Based on this evaluation, is CloudPBX with local PSTN calling true Enterprise Voice? – Not quite, but….
There is light at the end of the tunnel. You can have true Enterprise Voice using CloudPBX of any variation with Skype for Business Online. Hooray!! How? Simple, purchase Microsoft Express Route and all your QoS worries will be over. Using Express Route will enable you to direct Office 365 and Azure traffic directly from your WAN to the Microsoft network using an MPLS type connection. Express Route is available at speeds of up to 1GB/s guaranteed, ultra-low latency connectivity that can be fully configured for QoS. Now users from within your WAN can use Skype for Business Online with CloudPBX (any flavour) as true, enterprise voice with the same guarantees as if you were deploying Skype for Business on premise. There is one downside though, it’s hellishly expensive: http://azure.microsoft.com/en-gb/pricing/details/expressroute/ £7K+ per month for 1GB/s premium connection, only the most affluent businesses will be able to afford.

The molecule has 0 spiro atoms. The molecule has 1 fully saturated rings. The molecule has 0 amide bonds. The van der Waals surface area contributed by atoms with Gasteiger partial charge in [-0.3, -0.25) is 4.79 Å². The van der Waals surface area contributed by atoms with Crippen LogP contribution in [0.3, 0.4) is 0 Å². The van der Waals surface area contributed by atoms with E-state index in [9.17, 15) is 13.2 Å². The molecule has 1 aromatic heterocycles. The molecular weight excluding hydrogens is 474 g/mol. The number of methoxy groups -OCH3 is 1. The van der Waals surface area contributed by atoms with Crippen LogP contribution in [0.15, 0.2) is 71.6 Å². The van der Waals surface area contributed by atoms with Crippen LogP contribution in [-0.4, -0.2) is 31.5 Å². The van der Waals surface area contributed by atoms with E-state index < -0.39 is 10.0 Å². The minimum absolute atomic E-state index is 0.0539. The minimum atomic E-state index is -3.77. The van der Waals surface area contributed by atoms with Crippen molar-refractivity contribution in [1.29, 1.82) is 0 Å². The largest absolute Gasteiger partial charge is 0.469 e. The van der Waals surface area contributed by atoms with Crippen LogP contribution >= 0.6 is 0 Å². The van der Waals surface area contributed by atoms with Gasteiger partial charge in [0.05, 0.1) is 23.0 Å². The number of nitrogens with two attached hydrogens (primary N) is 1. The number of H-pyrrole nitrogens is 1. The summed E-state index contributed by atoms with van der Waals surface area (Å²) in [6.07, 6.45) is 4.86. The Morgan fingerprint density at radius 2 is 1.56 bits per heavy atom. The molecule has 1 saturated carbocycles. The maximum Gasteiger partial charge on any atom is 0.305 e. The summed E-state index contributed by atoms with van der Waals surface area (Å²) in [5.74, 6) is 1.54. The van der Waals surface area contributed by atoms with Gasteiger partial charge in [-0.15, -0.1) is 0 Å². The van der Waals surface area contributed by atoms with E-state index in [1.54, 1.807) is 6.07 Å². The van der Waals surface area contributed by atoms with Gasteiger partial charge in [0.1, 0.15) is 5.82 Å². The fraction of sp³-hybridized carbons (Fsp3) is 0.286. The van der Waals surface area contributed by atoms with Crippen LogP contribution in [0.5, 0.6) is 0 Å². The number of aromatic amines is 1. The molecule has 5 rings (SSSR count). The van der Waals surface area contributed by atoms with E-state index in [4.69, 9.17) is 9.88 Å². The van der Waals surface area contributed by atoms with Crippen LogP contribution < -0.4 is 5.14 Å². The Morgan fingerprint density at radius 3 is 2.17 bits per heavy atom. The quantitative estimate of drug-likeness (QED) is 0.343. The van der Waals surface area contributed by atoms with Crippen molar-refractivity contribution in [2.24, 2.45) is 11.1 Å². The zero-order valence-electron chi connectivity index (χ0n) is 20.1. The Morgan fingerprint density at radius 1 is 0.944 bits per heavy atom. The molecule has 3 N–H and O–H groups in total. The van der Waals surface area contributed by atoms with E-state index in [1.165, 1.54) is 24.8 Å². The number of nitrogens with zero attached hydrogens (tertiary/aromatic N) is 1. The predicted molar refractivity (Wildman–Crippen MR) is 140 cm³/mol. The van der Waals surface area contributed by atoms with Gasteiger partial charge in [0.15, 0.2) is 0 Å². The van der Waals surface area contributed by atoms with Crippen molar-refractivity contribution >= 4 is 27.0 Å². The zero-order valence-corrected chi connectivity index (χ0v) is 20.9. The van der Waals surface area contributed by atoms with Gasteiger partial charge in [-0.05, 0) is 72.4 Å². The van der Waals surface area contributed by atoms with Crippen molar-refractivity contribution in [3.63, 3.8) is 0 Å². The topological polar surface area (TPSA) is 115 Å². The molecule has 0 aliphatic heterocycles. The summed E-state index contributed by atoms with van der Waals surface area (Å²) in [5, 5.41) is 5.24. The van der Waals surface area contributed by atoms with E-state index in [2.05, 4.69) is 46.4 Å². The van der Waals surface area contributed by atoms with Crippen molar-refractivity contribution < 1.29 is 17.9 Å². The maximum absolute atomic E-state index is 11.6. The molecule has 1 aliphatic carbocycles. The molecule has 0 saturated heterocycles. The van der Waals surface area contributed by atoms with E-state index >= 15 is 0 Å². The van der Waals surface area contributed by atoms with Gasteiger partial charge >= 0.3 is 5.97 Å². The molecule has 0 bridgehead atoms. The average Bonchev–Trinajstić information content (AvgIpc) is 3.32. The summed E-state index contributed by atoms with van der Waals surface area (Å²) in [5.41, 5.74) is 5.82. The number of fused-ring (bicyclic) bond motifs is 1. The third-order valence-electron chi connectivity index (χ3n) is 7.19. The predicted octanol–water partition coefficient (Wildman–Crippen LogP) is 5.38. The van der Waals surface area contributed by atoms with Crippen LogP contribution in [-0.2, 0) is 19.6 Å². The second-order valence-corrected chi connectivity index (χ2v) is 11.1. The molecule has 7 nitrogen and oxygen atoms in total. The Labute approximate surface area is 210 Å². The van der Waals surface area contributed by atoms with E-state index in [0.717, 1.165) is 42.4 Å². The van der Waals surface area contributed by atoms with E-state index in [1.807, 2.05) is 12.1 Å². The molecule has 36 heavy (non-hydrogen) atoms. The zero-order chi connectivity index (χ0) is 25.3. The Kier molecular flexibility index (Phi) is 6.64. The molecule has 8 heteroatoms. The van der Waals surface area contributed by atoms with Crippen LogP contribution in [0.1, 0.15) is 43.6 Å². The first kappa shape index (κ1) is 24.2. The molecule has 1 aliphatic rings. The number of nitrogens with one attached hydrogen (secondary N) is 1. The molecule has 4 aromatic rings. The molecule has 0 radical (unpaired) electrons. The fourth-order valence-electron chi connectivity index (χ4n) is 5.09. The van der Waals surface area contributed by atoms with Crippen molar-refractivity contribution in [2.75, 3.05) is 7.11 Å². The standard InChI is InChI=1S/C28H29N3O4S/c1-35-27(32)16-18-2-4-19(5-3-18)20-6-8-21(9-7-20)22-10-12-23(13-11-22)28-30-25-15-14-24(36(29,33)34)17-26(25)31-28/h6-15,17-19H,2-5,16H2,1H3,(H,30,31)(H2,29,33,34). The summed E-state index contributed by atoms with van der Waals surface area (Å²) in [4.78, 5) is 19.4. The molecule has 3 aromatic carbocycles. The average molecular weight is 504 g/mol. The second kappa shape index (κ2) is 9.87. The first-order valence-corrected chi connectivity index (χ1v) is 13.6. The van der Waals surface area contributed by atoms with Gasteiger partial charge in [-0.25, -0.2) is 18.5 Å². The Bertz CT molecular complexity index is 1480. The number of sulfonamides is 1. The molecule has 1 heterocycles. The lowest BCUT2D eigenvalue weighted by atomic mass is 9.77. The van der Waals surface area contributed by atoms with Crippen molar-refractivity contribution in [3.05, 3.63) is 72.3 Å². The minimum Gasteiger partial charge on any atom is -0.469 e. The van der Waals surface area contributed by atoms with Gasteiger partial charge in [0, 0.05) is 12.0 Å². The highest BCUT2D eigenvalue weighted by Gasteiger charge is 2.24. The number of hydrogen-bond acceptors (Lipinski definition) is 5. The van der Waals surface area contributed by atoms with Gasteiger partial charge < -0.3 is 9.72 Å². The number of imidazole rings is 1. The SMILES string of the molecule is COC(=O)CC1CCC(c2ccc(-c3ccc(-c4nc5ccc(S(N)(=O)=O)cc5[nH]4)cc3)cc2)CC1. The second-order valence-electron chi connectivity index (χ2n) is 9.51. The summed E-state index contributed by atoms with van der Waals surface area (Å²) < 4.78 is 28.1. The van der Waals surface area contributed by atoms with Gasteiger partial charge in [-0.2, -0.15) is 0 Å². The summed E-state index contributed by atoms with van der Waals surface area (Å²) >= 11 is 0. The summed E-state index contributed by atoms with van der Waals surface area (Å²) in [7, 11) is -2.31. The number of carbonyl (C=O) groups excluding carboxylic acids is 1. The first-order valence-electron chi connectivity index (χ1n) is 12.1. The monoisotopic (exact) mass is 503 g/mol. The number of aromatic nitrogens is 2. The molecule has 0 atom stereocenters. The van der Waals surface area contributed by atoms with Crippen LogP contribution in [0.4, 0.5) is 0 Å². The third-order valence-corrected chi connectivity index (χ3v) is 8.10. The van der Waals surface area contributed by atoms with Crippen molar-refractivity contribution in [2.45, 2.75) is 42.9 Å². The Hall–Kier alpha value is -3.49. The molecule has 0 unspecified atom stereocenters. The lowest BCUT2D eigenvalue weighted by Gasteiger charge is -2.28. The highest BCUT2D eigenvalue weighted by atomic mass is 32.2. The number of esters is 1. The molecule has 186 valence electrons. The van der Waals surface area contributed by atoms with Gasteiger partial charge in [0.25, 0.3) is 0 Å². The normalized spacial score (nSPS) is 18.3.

Whilst I do not doubt that CloudPBX will be a massive success for Microsoft and it will be something I would recommend for certain business cases, you should be careful in making this your defacto choice for a Skype for Business Enterprise Voice deployment. Make your customers understand the requirements, understand the limitations and understand the risk. If they accept all these, then CloudPBX is the future, if not, then Skype for Business Hybrid is the way forward.